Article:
The Valdosta Daily Times
For the third and final time, incumbents for the District 174 and 175 seats in the Georgia House of Representatives and the District 8 seat for the Georgia Senate have been no-shows.
Incumbents Ellis Black (R) for District 174, Amy Carter (R) for District 175 and Tim Golden (R) for District 8 were not present at the Home Builders Association forum Oct. 18, the Serenity Church forum Monday or the Association of American University Women forum Wednesday evening.
Other candidates lined up Wednesday at the Valdosta High School Performing Arts Center to share ideas and trade a few barbs for the last time before voters went to the polls.
Numbering less than 60, the audience was small, and when District 8 challenger Bikram Mohanty (D) asked how many in the audience had already voted, about 15 raised their hands.
The format for the forum was similar to that of Oct. 18, but with a few changes. Candidates were asked to come on stage in pairs to make two minutes of initial remarks, to answer questions for a total of six minutes and to deliver closing statements for an additional minute.
Dr. Jim Peterson, head of the Valdosta State University Political Science Department, served as moderator.
The candidates were asked to sit behind a table, but had the option to come out to the front of the stage to move around and
address the audience. There were also two stations at either side of the table from which candidates could speak.
All would have gone smoothly, were it not for technical problems with the wireless microphones offered to the candidates. Mohanty and District 174 challenger Teresa Lawrence (D), who had no opponent with them on stage, opted to remain at the station to the left of the table.
District 175 challenger J.C. Cunningham (D), however, took the option to move around the stage for his questions, though his opponent was also absent.
Solicitor General incumbent Justin Cabral (R) claimed that the seat of elected prosecutor should go to a career prosecutor, while challenger Jason Cain (D) argued that the “more well-rounded” candidate, himself, should win the seat.
Challenger for Lowndes County Sheriff J.D. Yeager (R) again remarked on his dissatisfaction with the level of service the county receives under incumbent Sheriff Chris Prine (D).
Peterson posed a question regarding African-Americans in command and supervisory positions in the Sheriff’s Office.
“We do have African-Americans supervisors in the Sheriff’s Office,” Prine said. “If you’re qualified, I have no problem with you. We’re all the same color.”
Yeager was quick to argue that there are no African-Americans in supervisory positions, nor are there any women, and promised that he would change that.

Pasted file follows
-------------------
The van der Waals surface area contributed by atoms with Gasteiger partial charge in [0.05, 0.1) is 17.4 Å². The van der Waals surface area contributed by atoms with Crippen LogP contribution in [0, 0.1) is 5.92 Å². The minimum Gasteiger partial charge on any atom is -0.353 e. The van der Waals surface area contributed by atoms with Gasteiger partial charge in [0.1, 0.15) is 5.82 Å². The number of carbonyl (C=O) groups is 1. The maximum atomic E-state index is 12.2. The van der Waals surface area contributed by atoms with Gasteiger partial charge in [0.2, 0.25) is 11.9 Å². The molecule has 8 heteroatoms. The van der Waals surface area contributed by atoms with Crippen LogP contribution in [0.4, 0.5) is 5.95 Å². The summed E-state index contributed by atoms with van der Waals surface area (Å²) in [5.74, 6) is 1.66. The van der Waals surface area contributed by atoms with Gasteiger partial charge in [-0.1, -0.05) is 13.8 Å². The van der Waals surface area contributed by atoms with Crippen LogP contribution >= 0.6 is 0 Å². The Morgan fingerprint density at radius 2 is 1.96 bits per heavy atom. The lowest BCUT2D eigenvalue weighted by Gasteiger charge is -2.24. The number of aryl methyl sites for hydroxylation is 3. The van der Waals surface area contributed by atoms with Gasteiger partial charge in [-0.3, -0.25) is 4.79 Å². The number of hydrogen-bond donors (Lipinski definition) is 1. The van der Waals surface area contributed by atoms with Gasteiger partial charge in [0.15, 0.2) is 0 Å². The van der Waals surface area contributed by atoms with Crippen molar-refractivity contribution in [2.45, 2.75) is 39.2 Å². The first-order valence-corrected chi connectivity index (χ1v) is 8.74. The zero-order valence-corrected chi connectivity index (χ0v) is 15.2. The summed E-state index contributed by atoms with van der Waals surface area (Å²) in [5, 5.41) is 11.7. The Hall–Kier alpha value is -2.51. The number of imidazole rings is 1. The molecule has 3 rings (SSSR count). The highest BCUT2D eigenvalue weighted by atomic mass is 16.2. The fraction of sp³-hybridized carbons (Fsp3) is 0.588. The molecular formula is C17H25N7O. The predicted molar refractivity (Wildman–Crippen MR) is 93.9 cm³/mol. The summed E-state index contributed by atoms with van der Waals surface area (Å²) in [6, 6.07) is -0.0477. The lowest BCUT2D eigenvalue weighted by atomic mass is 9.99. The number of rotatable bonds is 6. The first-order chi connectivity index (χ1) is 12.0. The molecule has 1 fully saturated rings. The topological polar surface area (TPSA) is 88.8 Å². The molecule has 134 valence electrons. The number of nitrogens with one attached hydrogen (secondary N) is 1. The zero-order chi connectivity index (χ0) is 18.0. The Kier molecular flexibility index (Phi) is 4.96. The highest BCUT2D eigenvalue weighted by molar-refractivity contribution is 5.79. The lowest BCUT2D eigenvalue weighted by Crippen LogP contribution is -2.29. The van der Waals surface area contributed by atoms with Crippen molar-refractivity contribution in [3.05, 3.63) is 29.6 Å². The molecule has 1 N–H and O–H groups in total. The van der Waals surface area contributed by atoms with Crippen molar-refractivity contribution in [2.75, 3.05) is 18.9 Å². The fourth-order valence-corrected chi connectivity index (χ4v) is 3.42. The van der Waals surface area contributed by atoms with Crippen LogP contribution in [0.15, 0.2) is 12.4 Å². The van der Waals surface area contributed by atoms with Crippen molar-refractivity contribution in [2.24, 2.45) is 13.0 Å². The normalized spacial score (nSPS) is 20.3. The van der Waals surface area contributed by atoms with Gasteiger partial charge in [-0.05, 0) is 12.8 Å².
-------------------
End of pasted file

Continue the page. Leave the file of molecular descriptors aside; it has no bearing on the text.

Lowndes County Commission Chair candidates Bill Slaughter (R) and Gretchen Quarterman (D) presented themselves as they have in past forums: Slaughter as a pro-business candidate and Quarterman as pro-transparency in local government.
For the new County Commission Super District 4 seat, John Gates (R) and Demarcus A. Marshall (D), both campaigned on platforms of education and jobs, but had different ideas on how to get there.
Gates has made the promotion of literacy and steady tourism his priorities, while Marshall promised to “do something big” for Lowndes County, regarding infrastructure projects or holding a national conference.
U.S. Representatives for District 1, incumbent Jack Kingston (R) and challenger Leslie Messinger (D) were invited, but did not attend.
Mohanty presented himself as pro-education, a proponent of preservation of the Hope Scholarship with “responsible” casino gambling, of term limits and of declining gifts from lobbyists.
Lawrence campaigned for migrant workers, women’s health issues and education, and promised she was “stubborn” and wouldn’t “be swayed by lobbyists.”
Cunningham spoke on the importance of listening to constituents, of true representation through picking up the phone, sharing ideas with other law-makers in Atlanta and remaining loyal to personal principles and the district he will represent if elected.
Candidates for State Representative, District 177 Glenn Gregory (R) and Dexter Sharper (D) both pledged loyalty to their campaign district and to South Georgia, but the question, “What is the first thing you would do in office?” showed a marked division.
“The first thing I would do is get with the governor and show him that I’m for the good of South Georgia,” Sharper said.
Gregory remarked that he has already started contacting leadership in Atlanta, doing research for his campaign seat in the event he is elected.
In his final statements, Sharper remarked “my opponent may be sitting at the table with representatives in Atlanta, but I’ve been sitting at the table of the unemployed, at the table of those in poverty,” etc.
To which, Gregory responded, “There’s your table, Dexter; have a seat,” indicating the table in the center of the stage.
Following the forum, Cunningham approached The Valdosta Daily Times to share that he felt the incumbents who had not made a showing had “dodged the people” voting for them.
“You can’t abuse people like that,” Cunningham said. “We have the right to ask them questions.”
Mohanty said he respects his opponent, but that “people have to make a choice.” He added he had been up since 5 a.m., had seen patients and spent time with his children before coming to the forum.
“He’s been guided by a strategist who told him that if you don’t go, the chances are higher that you will get the vote,” Mohanty said. “I wish he’d been more forthcoming.”
Lawrence said she believes their absence is “a disservice to the voters.”
“We want to be informed,” Lawrence said. “And I don’t think it’s fair that he just expects votes based on who he is. I think it shows that he’s not interested, and that he doesn’t have anything to say to them.”